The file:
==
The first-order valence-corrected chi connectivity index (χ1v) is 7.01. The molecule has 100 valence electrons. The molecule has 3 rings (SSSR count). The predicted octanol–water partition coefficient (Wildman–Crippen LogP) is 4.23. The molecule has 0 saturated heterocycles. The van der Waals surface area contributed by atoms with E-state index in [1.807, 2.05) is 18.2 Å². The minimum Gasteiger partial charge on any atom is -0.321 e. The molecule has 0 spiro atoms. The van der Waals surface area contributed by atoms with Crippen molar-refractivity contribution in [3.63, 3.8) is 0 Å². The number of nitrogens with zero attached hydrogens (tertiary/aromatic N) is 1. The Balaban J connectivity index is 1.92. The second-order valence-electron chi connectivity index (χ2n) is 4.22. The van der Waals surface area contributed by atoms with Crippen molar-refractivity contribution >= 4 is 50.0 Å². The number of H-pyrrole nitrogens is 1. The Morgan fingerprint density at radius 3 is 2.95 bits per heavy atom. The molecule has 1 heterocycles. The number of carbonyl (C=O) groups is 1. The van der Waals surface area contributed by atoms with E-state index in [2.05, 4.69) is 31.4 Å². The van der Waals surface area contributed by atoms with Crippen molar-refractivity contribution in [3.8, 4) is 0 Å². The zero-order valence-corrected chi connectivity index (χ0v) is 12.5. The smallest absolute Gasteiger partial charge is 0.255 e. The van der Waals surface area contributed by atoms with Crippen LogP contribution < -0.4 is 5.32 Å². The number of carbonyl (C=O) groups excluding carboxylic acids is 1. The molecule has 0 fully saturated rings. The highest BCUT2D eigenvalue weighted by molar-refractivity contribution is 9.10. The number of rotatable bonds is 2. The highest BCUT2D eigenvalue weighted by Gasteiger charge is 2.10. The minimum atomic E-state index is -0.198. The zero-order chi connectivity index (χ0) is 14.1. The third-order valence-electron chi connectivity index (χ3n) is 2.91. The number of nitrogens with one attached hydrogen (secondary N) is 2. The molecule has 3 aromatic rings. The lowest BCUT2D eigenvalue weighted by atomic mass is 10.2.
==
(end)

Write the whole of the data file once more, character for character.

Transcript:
The first-order valence-corrected chi connectivity index (χ1v) is 7.01. The molecule has 100 valence electrons. The molecule has 3 rings (SSSR count). The predicted octanol–water partition coefficient (Wildman–Crippen LogP) is 4.23. The molecule has 0 saturated heterocycles. The van der Waals surface area contributed by atoms with E-state index in [1.807, 2.05) is 18.2 Å². The minimum Gasteiger partial charge on any atom is -0.321 e. The molecule has 0 spiro atoms. The van der Waals surface area contributed by atoms with Crippen molar-refractivity contribution in [3.63, 3.8) is 0 Å². The number of nitrogens with zero attached hydrogens (tertiary/aromatic N) is 1. The Balaban J connectivity index is 1.92. The second-order valence-electron chi connectivity index (χ2n) is 4.22. The van der Waals surface area contributed by atoms with Crippen molar-refractivity contribution >= 4 is 50.0 Å². The number of H-pyrrole nitrogens is 1. The Morgan fingerprint density at radius 3 is 2.95 bits per heavy atom. The molecule has 1 heterocycles. The number of carbonyl (C=O) groups is 1. The van der Waals surface area contributed by atoms with E-state index in [2.05, 4.69) is 31.4 Å². The van der Waals surface area contributed by atoms with Crippen molar-refractivity contribution in [3.8, 4) is 0 Å². The zero-order valence-corrected chi connectivity index (χ0v) is 12.5. The smallest absolute Gasteiger partial charge is 0.255 e. The van der Waals surface area contributed by atoms with Crippen LogP contribution < -0.4 is 5.32 Å². The number of carbonyl (C=O) groups excluding carboxylic acids is 1. The molecule has 0 fully saturated rings. The highest BCUT2D eigenvalue weighted by molar-refractivity contribution is 9.10. The number of rotatable bonds is 2. The highest BCUT2D eigenvalue weighted by Gasteiger charge is 2.10. The minimum atomic E-state index is -0.198. The zero-order chi connectivity index (χ0) is 14.1. The third-order valence-electron chi connectivity index (χ3n) is 2.91. The number of nitrogens with one attached hydrogen (secondary N) is 2. The molecule has 3 aromatic rings. The lowest BCUT2D eigenvalue weighted by atomic mass is 10.2.